Callback solutions offer another path forward and have evolved beyond giving customers the option to be called as soon as an agent is available instead of staying on hold. Callbacks can be offered online to capture the full context of the request. They can be combined with scheduling and/or notifications to offer great experiences. They can also be grouped and prioritized to be handled more efficiently.
Voice self-service also needs to be optimized. Interactive voice responses (IVRs) already process about 50% of incoming calls and route a large chunk of the remaining ones. The level of automation IVRs can achieve is rather good. It’s the time and effort they demand from customers, and the forced navigation through rigid menus that have hindered their ability to reduce calls to agents.
Speech is now a mature technology that not only makes interaction a better experience but also flattens menu hierarchies, giving faster access to options. Authentication is another mature technology that reduces the time spent in IVRs and avoids customers' painful repeats. Eventually, conversational AI can be used in the voice channel. The technology has made leaps and bounds and can push the envelope of what can be done in an IVR. Voice assistants can be deployed iteratively by focusing on specific branches of voice applications or segments of callers. More natural dialogs create better opportunities for deflection than today’s voice messages that tell callers to visit a website. With people mostly using mobile phones, SMS is an effective deflection channel to consider. Callers in queues can be offered to receive a text SMS. Messages guide customers to better destinations for getting their questions addressed and offer alternate options that put callers in control.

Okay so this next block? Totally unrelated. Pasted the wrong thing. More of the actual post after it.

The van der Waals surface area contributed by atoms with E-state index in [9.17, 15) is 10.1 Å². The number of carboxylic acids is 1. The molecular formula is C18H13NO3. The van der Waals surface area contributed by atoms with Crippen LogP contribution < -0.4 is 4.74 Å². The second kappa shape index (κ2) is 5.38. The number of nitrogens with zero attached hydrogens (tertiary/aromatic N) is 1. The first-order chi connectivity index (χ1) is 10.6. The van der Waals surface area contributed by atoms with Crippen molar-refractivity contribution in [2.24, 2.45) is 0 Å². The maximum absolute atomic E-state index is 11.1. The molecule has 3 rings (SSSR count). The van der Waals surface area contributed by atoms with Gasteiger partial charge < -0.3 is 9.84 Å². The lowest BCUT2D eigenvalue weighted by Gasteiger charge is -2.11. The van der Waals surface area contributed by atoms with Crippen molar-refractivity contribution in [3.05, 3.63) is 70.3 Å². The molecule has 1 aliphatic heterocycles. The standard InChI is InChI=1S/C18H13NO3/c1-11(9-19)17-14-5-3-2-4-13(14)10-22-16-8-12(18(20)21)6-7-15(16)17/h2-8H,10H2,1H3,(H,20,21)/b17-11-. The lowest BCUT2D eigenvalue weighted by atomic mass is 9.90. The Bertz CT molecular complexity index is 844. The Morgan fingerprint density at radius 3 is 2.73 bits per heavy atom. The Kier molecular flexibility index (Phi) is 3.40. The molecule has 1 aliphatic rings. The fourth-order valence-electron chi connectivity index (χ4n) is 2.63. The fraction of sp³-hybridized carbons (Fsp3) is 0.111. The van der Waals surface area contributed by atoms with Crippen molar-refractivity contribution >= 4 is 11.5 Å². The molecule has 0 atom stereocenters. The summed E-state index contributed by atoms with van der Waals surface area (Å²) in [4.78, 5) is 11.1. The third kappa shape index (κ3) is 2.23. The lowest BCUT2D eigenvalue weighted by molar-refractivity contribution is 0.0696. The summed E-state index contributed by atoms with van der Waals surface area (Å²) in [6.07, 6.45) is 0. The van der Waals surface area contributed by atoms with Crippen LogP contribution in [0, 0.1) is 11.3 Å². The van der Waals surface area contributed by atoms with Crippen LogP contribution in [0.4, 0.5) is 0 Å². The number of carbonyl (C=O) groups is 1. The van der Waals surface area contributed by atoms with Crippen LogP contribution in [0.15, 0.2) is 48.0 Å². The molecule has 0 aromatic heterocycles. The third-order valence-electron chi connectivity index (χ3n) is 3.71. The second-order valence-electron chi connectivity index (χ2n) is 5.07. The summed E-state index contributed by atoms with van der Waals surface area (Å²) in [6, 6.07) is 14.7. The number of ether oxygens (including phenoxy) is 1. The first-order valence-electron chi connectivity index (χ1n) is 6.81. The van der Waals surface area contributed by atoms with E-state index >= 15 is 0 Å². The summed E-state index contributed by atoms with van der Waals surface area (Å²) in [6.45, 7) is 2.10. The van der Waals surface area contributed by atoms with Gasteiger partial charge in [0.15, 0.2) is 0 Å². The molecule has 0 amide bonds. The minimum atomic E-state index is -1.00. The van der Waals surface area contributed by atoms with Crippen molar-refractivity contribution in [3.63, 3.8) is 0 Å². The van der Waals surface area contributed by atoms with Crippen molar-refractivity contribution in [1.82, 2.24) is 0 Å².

Speech can be combined with natural language processing to uncover intents and tag calls, which helps route them more precisely. Tagged interactions can better be routed to the best-skilled agents who can handle them faster. The instinct of many practitioners experiencing heavy call volumes is to create large pools of agents. Unfortunately, the larger the group, the broader the variability of handling times. It’s preferable to target smaller groups of experts that can handle interactions in the fraction of the time required by less proficient ones.
Contact centers faced with interaction volumes growing faster than their capacity have been developing self-help options for their customers. The issue is shifting to better handle inquiries that cannot be fully resolved using self-service. The next frontier is about assisting as an extension of self-service, with a seamless transition to agents. In part two, I will discuss how to optimize your talent pool and channel mix.
This post is written on behalf of BCStrategies, an industry resource for enterprises, vendors, system integrators, and anyone interested in the growing business communications arena. A supplier of objective information on business communications, BCStrategies is supported by an alliance of leading communication industry advisors, analysts, and consultants who have worked in the various segments of the dynamic business communications market.